Apparently, business lending is down. And, apparently, business lending is up.
It just depends who you talk to these days.
In April, Forbes, said biz lending is back while Fox Business said it’s unchanged, and Wall Street Journal said many are skeptical the lending environment would be improved this year. Below is a list of some of the media lately talking about the state of business lending:
Business Lending is on a Comeback
“Large banks are taking on small-business lending again” — The Street
” … recent research by Sageworks, a financial information company, shows that businesses’ borrowing-related financial ratios have improved, making access to credit more likely …” — Forbes
“Based on Federal Reserve data, commercial and industrial (C&I) lending by U.S. commercial banks has increased each month for the last 14, after declining for 23 of the preceding 24 months. Banks’ renewed emphasis on business banking is evident in their lending and their hiring. Bank of America Corp. (NYSE:BAC), for example, has said it will hire 1,000 small-business bankers around the country by mid-2012.” — Forbes
“It is evident that lending is getting back to pre-recessionary levels as private companies continue to improve,” said Sageworks CEO Brian Hamilton. “When banks lend more money and businesses are doing better and start borrowing more, this trend tends to sustain economic recovery.”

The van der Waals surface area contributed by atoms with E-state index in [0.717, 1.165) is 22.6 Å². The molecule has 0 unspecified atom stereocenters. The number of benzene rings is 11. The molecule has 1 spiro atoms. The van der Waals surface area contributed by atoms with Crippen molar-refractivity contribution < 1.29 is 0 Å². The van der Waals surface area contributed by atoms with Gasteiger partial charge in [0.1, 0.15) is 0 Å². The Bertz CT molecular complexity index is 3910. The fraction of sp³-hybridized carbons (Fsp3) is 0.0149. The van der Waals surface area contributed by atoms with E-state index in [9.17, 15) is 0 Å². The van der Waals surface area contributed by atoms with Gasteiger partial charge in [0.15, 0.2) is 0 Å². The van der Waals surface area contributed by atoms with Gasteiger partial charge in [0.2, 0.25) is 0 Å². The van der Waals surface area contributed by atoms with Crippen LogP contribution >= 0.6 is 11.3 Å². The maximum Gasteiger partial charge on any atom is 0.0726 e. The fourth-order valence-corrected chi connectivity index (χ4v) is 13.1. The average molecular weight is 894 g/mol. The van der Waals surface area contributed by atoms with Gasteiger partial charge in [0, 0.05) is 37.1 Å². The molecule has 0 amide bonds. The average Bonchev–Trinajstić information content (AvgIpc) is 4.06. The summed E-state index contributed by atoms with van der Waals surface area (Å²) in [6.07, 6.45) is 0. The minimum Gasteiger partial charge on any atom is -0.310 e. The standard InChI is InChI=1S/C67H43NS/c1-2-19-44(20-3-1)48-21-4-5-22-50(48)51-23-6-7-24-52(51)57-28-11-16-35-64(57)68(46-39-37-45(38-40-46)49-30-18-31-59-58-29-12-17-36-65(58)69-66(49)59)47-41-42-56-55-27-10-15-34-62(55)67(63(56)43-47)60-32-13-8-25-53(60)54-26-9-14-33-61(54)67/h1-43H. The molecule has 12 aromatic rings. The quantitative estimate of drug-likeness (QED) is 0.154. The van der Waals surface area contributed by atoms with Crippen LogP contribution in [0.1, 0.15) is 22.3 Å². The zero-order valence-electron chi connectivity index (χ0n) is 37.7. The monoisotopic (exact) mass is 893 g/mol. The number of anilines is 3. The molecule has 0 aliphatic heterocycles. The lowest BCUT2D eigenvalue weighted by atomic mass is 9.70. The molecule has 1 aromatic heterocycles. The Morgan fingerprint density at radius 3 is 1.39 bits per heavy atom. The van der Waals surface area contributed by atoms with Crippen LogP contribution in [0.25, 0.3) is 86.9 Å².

“The continued strengthening in financing volume and trend toward healthier portfolios provide clear evidence that the equipment finance marketplace is in the midst of regaining some of the momentum lost during the Great Recession,” ELFA President and CEO William G. Sutton said in a press release last month.
“New lending to franchises will total $9.5 billion this year, according to new data released by the International Franchise Association. While that’s up slightly from 2011, it falls well short of the $11.72 billion those franchise owners will seek in loans over the course of 2012.” — Washington Post
“The U.S. Treasury Department reports that small-business lending in North Carolina has increased by $124.4 million since the Small Business Lending Fund was established in 2010. In South Carolina, lending has increased by $50.5 million.” — Charlotte Business Journal
“Small business lending has hit its highest level in four years, up by 18% … We are entering a new phase of the business cycle,” Phelan told Reuters. “Businesses are betting on the future with increased investment spending.” He added that the surge in borrowing “tells us there will be growth for at least the next quarter. There is underlying strength in the economy that is not being reported elsewhere.” — American Express Open Forum
“Chase says small business lending up %30 in Illinois” — Chicago Tribune
“Companies signed up for $6.8 billion in loans, leases and lines of credit in March, 10 percent more than $6.2 billion a year earlier, and 36 percent more than February’s $5.0 billion, ELFA said.” — Reuters
Biz Lending is Stagnant
“Small business lending is ticking up a bit this year compared to 2008, when credit markets froze, but obtaining bank loans remains much too difficult, according to business owners and bankers speaking at a small business lending summit in Washington.” — The Wall Street Journal
“Small businesses hoping to secure a loan found little success in March, with small-business lending at a standstill.” — Fox